Responding to Feedback When You Feel Triggered

Responding to Feedback When You Feel Triggered

Why does feedback hurt our feelings?  Here’s the image that often helps me identify what is being triggered.  Imagine yourself as a baby.  As you interacted with the world, you learned behaviors and strategies that helped get your needs met.  When you smiled, others smiled back at you.  When you fell and hurt yourself, adults rushed over to comfort you or gave you space to see how you felt or scolded you not to cry.  With each of these patterns of interactions, you started to create beliefs about yourself, about the world, and about how the world treats you.  Most of these beliefs are unconscious.  While we like to think of ourselves as highly adaptable people, always capable of learning new things, the truth is that our lives are simplified by having these beliefs to fall back on. And we have powerful enforcers like the superego (a.k.a. your inner critic) that are constantly looking for evidence that enforces these beliefs and ignoring information that contradicts them.  

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Finding The Gift In Your Experience

Finding The Gift In Your Experience

I consider myself a Spiritual Career Coach.  What that means to me is constantly evolving but if I were asked to describe it today, I would say that my coaching is based on these beliefs: 

  1. My work is part of my spiritual practice.  Being in deep presence with my clients is healing for them and me and we are constantly learning from each other. 
  2. No one needs fixing.  Truly transformative personal work is not about changing who you are; it is a process of loosening the grip of beliefs and habits that have obscured the real you.
  3. Each one of us has access to the intuition we need to expand and grow.  The paradox is that this highly personal work can often only take place when witnessed and supported by someone else.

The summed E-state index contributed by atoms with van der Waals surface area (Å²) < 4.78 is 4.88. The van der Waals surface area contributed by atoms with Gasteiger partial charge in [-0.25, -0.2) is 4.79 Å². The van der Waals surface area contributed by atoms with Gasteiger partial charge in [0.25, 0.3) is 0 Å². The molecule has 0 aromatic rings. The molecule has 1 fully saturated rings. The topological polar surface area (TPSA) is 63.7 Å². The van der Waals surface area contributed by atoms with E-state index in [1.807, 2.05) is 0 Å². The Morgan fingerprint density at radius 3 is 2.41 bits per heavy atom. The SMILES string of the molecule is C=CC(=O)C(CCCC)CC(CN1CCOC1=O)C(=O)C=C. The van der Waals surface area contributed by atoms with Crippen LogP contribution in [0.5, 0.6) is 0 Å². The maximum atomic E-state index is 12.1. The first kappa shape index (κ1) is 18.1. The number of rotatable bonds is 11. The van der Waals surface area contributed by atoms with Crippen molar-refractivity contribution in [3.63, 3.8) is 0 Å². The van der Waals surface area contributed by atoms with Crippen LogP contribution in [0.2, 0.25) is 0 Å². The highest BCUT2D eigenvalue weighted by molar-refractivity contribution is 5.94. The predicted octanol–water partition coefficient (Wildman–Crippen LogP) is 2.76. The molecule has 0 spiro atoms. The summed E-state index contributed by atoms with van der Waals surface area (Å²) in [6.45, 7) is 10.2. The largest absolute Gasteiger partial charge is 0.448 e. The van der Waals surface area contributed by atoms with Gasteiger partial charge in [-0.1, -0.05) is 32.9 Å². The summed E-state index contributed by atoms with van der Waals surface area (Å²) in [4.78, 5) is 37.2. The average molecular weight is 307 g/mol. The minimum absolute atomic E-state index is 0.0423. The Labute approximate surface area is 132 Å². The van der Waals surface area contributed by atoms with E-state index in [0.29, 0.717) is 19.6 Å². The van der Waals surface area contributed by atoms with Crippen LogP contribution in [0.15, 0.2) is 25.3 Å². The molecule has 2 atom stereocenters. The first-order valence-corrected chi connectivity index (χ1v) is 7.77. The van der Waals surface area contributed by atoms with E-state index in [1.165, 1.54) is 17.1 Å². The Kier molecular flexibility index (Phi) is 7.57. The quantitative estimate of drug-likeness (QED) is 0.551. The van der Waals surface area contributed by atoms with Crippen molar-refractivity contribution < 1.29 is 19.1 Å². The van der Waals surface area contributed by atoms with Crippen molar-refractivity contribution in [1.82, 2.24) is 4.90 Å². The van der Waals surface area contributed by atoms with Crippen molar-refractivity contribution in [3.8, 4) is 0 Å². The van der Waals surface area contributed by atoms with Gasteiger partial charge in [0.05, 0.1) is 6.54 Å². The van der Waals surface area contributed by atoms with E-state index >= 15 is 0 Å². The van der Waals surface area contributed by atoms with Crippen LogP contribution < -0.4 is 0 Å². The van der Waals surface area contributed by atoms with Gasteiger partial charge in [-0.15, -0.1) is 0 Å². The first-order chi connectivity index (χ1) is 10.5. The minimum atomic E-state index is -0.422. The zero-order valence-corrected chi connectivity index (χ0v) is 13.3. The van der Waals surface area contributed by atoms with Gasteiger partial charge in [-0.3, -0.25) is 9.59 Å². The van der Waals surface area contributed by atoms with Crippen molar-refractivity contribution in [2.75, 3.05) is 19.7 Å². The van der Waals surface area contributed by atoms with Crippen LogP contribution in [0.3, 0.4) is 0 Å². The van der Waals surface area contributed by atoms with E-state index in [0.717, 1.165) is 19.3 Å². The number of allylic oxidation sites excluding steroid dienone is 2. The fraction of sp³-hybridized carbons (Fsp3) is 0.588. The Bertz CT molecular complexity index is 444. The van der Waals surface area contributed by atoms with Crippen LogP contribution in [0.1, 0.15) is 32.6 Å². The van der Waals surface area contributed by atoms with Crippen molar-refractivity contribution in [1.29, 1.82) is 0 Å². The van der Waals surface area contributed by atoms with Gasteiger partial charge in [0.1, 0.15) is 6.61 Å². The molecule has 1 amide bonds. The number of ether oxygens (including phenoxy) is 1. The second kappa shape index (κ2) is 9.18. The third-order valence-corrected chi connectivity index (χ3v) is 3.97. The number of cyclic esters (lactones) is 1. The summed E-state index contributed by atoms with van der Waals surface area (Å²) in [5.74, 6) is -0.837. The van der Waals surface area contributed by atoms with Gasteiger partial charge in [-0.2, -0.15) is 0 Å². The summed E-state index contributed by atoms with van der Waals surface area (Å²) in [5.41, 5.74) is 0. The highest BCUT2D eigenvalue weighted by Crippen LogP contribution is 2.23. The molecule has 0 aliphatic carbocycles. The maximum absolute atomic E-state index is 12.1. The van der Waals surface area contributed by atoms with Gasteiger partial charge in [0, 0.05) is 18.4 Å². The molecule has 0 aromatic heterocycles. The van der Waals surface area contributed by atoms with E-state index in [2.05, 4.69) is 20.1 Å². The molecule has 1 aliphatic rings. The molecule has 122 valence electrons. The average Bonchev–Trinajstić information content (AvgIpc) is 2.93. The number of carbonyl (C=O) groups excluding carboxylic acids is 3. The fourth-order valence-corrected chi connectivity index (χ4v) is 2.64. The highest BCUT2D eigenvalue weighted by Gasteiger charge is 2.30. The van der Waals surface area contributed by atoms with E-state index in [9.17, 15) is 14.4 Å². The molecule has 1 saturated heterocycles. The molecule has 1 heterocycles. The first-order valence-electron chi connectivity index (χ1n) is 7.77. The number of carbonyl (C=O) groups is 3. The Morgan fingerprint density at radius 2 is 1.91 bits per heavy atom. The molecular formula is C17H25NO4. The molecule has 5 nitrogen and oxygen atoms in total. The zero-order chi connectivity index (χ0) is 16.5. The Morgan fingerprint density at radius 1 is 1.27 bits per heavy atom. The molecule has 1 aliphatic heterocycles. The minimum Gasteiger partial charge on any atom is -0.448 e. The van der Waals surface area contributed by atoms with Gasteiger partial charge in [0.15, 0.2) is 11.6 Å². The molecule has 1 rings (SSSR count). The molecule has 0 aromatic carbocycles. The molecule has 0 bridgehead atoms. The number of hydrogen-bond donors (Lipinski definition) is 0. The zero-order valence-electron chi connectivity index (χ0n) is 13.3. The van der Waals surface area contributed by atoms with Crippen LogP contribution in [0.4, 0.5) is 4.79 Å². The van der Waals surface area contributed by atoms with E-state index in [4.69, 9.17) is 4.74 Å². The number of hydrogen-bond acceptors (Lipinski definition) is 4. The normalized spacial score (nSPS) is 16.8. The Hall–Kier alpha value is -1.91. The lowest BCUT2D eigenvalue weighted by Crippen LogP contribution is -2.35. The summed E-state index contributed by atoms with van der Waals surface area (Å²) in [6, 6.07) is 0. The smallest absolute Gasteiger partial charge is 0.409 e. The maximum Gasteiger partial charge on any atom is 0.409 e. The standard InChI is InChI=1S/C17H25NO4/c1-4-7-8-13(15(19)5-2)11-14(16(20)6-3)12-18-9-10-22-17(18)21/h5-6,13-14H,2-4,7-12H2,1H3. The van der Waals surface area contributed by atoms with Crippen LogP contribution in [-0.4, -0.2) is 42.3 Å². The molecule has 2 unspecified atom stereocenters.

4. Holding space for people to be seen in their wholeness - the aspects they love about themselves and those they don’t yet - is the privilege of my work.
  5. I see the world as an ally.  I believe that the people and experiences that come into our lives are invitations to become more conscious.
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Inclusion Starts With How You Treat Yourself

Inclusion Starts With How You Treat Yourself

“Every part of you is welcome and needed in your leadership.”  

If you have seen this declaration in my email footer, you know that I’m passionate about enabling people to show up as themselves at work.  In teams where individual differences are valued and each person feels invited to contribute authentically, engagement increases and big problems get solved.  There are many ways to foster inclusion at work and we often focus on shifting cultures at the group level.  That's why so many leaders are surprised when I ask them whether they are including and welcoming themselves in the same way.  Quite often, they realize that they tell their team they value authenticity but send a different message through their behavior toward themselves. ... It is by modeling the authenticity and vulnerability that they hope to support in their teams that leaders can create the psychological safety necessary for true inclusion.  Here are some thoughts on how to do that.

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Staying Present at the Playground

Staying Present at the Playground

“Are you ready to go to the slide?”  I ask.

“No!  More pushes!”  My 2-year-old daughter is in a swing phase.  And by swing phase, I mean she wants to do that activity with a single-minded focus that outlasts my interest by 15 minutes.  It’s beautiful that she’s learning and enjoying herself and smiling adorably but oh-my-gosh-why-can’t-we-switch-to-something-else?!  I’m crawling out of my skin with impatience, which is ironic because I’m helping both girls practice ways to be patient every day.  Remembering this, I try to flip my internal script.  I decide to ask the developing expert.

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